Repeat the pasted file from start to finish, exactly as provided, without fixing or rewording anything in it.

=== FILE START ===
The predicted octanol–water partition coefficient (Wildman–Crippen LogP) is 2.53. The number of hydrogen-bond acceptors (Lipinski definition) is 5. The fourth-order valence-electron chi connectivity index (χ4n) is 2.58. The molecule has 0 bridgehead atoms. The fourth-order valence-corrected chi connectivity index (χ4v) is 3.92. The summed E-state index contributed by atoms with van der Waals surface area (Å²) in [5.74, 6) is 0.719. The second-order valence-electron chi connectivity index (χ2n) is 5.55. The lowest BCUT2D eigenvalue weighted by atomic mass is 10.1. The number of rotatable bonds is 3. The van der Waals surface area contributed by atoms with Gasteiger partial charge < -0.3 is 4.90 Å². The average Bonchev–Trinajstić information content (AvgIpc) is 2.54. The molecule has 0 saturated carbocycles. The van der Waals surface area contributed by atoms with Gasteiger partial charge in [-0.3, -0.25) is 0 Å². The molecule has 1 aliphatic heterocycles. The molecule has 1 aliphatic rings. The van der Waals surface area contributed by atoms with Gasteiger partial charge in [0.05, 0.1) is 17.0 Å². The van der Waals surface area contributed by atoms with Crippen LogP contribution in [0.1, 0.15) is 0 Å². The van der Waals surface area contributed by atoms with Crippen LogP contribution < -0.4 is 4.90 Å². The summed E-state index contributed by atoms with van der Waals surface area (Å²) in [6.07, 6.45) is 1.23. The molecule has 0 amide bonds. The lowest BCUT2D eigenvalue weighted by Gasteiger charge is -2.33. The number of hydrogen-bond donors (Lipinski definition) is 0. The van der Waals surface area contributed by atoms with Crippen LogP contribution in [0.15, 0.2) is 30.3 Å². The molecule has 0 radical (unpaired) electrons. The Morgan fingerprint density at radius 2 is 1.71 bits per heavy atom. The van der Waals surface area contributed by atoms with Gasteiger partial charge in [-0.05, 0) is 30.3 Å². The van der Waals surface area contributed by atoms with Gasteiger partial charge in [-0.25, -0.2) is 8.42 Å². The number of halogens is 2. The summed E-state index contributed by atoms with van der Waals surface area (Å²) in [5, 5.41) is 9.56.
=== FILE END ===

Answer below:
The predicted octanol–water partition coefficient (Wildman–Crippen LogP) is 2.53. The number of hydrogen-bond acceptors (Lipinski definition) is 5. The fourth-order valence-electron chi connectivity index (χ4n) is 2.58. The molecule has 0 bridgehead atoms. The fourth-order valence-corrected chi connectivity index (χ4v) is 3.92. The summed E-state index contributed by atoms with van der Waals surface area (Å²) in [5.74, 6) is 0.719. The second-order valence-electron chi connectivity index (χ2n) is 5.55. The lowest BCUT2D eigenvalue weighted by atomic mass is 10.1. The number of rotatable bonds is 3. The van der Waals surface area contributed by atoms with Gasteiger partial charge < -0.3 is 4.90 Å². The average Bonchev–Trinajstić information content (AvgIpc) is 2.54. The molecule has 0 saturated carbocycles. The van der Waals surface area contributed by atoms with Gasteiger partial charge in [-0.3, -0.25) is 0 Å². The molecule has 1 aliphatic heterocycles. The molecule has 1 aliphatic rings. The van der Waals surface area contributed by atoms with Gasteiger partial charge in [0.05, 0.1) is 17.0 Å². The van der Waals surface area contributed by atoms with Crippen LogP contribution in [0.1, 0.15) is 0 Å². The van der Waals surface area contributed by atoms with Crippen LogP contribution < -0.4 is 4.90 Å². The summed E-state index contributed by atoms with van der Waals surface area (Å²) in [6.07, 6.45) is 1.23. The molecule has 0 amide bonds. The lowest BCUT2D eigenvalue weighted by Gasteiger charge is -2.33. The number of hydrogen-bond donors (Lipinski definition) is 0. The van der Waals surface area contributed by atoms with Crippen LogP contribution in [0.15, 0.2) is 30.3 Å². The molecule has 0 radical (unpaired) electrons. The Morgan fingerprint density at radius 2 is 1.71 bits per heavy atom. The van der Waals surface area contributed by atoms with Gasteiger partial charge in [-0.05, 0) is 30.3 Å². The van der Waals surface area contributed by atoms with Gasteiger partial charge in [-0.25, -0.2) is 8.42 Å². The number of halogens is 2. The summed E-state index contributed by atoms with van der Waals surface area (Å²) in [5, 5.41) is 9.56.